James Monroe was born April 28, 1758, in Westmoreland County, Virginia to a prosperous family. He attended William and Mary College, but was not there very long when he and some of his fellow students left to join the Continental Army in 1775. He was in the 3rd Virginia Regiment as a Second Lieutenant under Colonel Hugh Mercer.
Monroe saw service at Harlem Heights, White Plains, and Trenton. It was a Trenton where he was wounded. In the fall of 1777, he was commissioned Major and subsequently named Aide-de-camp to William Alexander, Lord Stirling. He went on to fight at Brandywine and Germantown, wintered at Valley Forge and went on to fight at Monmouth in June of 1778. He resigned his commission in November of 1778.
By 1780, he was studying law under the Governor of Virginia, Thomas Jefferson. His political service began in 1782 when he was elected to the Virginia Assembly and a year later he was a Member of the Congresses of the Confederation until the year 1786. That same year he married Elizabeth Kortwright from New York.
As a youthful politician, James Monroe joined the anti-Federalists in the Virginia Convention which ratified the Constitution, and in 1790, an advocate of Jeffersonian policies, was elected United States Senator. As Minister to France in 1794-1796, he displayed strong sympathies for the French cause; later, with Robert R. Livingston, he helped negotiate the Louisiana Purchase.
His ambition and energy, together with the backing of President Madison, made James Monroe the Republican choice for the Presidency in 1816. With little Federalist opposition, he easily won re-election in 1820.
Monroe made unusually strong Cabinet choices, naming a Southerner, John C. Calhoun, as Secretary of War, and a northerner, John Quincy Adams, as Secretary of State. Only Henry Clay's refusal kept Monroe from adding an outstanding Westerner.
Early in his administration, Monroe undertook a goodwill tour. At Boston, his visit was hailed as the beginning of an "Era of Good Feelings." Unfortunately these "good feelings" did not endure, although Monroe, his popularity undiminished, followed nationalist policies.
Across the facade of nationalism, ugly sectional cracks appeared. A painful economic depression undoubtedly increased the dismay of the people of the Missouri Territory in 1819 when their application for admission to the Union as a slave state failed. An amended bill for gradually eliminating slavery in Missouri precipitated two years of bitter debate in Congress.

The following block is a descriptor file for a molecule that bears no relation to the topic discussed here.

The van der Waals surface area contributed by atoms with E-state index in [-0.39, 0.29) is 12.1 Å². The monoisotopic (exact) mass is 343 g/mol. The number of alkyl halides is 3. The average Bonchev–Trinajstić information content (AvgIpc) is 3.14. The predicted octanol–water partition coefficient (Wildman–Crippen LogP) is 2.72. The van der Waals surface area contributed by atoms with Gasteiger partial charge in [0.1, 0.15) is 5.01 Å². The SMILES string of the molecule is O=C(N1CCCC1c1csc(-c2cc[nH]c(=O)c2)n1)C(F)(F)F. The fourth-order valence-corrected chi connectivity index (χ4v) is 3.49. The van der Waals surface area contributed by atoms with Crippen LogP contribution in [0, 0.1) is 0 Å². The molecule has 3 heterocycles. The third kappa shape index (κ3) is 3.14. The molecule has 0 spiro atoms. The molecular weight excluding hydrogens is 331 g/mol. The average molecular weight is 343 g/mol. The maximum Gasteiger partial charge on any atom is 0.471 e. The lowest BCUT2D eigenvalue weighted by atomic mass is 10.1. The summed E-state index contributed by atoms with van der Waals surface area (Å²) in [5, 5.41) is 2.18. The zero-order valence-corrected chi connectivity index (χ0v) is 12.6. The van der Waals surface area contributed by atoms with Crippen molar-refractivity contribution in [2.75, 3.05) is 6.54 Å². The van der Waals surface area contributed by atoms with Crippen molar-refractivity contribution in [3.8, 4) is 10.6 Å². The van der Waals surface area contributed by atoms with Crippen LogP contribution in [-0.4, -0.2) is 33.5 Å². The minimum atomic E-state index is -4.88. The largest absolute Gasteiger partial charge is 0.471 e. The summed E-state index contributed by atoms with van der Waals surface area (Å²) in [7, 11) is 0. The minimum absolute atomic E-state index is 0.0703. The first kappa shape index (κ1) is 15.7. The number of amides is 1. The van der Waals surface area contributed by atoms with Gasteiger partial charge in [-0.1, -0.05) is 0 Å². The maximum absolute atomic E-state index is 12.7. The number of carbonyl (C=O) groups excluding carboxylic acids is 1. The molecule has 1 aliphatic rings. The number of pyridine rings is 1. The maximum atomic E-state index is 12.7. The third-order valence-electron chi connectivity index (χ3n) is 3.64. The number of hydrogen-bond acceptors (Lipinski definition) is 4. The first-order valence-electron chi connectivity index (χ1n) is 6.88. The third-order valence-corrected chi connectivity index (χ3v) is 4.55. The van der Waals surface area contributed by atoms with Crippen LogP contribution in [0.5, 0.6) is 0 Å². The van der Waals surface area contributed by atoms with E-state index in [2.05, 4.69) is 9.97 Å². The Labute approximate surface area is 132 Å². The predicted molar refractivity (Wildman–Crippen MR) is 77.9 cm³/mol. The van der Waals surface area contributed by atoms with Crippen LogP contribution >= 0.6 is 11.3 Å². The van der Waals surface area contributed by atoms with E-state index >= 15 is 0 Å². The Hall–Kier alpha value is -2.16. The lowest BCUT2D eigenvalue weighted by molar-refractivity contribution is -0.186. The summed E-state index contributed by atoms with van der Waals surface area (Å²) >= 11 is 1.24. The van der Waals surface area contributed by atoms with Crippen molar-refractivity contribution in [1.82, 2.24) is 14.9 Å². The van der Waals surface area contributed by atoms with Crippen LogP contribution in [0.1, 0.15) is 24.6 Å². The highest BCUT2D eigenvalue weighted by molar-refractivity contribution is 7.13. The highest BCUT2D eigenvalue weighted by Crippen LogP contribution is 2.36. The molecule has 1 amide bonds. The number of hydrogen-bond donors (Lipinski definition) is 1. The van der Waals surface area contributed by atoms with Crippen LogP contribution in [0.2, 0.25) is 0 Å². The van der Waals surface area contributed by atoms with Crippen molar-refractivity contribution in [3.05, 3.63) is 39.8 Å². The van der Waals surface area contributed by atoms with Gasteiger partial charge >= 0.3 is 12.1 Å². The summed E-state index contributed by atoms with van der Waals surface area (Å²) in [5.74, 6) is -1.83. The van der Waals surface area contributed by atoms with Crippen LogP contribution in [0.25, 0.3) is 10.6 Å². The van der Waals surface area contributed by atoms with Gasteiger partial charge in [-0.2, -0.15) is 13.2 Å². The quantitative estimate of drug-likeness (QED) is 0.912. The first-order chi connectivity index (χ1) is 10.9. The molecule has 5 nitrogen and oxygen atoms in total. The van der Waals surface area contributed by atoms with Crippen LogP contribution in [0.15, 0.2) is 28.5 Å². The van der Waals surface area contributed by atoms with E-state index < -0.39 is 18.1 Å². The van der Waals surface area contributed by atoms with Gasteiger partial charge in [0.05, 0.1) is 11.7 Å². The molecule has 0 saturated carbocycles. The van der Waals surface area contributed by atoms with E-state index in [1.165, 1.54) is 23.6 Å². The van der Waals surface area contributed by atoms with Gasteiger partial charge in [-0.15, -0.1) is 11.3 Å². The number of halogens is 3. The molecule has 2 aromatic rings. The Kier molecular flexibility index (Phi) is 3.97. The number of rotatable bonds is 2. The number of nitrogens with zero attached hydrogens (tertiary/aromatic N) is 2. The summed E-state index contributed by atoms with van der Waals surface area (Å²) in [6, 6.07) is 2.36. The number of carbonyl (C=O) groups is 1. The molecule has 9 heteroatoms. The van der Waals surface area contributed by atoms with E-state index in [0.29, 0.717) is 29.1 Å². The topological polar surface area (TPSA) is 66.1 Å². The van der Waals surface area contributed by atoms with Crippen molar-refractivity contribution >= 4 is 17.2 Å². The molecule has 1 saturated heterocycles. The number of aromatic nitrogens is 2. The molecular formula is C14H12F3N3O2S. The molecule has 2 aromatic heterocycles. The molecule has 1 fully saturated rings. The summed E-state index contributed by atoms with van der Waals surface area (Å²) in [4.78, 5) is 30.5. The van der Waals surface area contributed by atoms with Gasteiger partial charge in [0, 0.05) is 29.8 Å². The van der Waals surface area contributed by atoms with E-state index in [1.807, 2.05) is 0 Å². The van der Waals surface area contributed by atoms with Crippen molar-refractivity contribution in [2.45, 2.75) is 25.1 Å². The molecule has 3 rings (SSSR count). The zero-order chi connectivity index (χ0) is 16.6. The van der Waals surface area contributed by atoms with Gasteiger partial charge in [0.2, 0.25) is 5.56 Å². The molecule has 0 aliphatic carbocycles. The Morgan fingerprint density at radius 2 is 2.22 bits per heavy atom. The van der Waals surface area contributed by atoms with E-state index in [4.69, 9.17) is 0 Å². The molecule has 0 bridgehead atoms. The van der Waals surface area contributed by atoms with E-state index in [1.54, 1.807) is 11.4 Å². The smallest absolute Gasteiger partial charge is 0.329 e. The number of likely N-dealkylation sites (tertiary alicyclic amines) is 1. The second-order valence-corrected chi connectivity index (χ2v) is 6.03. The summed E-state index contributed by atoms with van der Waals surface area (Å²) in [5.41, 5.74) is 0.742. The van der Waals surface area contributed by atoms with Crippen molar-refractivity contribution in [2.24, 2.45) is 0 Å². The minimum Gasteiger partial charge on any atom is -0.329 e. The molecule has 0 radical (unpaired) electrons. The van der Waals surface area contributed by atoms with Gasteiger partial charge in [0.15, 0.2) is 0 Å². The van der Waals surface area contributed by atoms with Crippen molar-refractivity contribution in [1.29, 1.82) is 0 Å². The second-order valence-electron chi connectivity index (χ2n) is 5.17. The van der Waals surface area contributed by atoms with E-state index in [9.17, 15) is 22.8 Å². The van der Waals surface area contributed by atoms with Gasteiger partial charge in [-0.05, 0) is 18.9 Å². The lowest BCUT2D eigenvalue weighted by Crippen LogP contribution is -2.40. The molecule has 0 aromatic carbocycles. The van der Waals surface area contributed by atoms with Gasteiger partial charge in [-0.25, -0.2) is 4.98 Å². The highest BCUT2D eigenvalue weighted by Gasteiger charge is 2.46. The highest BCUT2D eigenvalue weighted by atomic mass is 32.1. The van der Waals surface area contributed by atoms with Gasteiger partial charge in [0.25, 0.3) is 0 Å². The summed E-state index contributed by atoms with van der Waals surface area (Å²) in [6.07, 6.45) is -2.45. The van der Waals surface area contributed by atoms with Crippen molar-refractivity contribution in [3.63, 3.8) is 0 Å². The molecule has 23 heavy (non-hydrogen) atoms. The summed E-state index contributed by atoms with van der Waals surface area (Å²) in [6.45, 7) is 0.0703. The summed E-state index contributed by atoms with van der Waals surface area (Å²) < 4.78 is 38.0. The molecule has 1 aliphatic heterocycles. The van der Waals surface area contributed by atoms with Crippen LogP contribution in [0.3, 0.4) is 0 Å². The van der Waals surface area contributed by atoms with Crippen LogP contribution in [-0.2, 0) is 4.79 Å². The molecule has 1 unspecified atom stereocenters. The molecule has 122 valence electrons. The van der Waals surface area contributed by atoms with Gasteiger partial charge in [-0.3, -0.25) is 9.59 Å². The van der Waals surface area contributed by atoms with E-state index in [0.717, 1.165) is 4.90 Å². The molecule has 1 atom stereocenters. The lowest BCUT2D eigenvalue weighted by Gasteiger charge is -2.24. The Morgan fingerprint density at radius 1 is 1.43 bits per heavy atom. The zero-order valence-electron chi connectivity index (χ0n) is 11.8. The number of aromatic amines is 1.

The Missouri Compromise bill resolved the struggle, pairing Missouri as a slave state with Maine, a free state, and barring slavery north and west of Missouri forever.
In foreign affairs Monroe proclaimed the fundamental policy that bears his name, responding to the threat that the more conservative governments in Europe might try to aid Spain in winning back her former Latin American colonies. Monroe did not begin formally to recognize the young sister republics until 1822, after ascertaining that Congress would vote appropriations for diplomatic missions. He and Secretary of State John Quincy Adams wished to avoid trouble with Spain until it had ceded the Floridas, as was done in 1821.
Great Britain, with its powerful navy, also opposed reconquest of Latin America and suggested that the United States join in proclaiming "hands off." Ex-Presidents Jefferson and Madison counseled Monroe to accept the offer, but Secretary Adams advised, "It would be more candid ... to avow our principles explicitly to Russia and France, than to come in as a cock-boat in the wake of the British man-of-war."
Monroe accepted Adams's advice. Not only must Latin America be left alone, he warned, but also Russia must not encroach southward on the Pacific coast. ". . . the American continents," he stated, "by the free and independent condition which they have assumed and maintain, are henceforth not to be considered as subjects for future colonization by any European Power." Some 20 years after Monroe died in 1831, this became known as the Monroe Doctrine.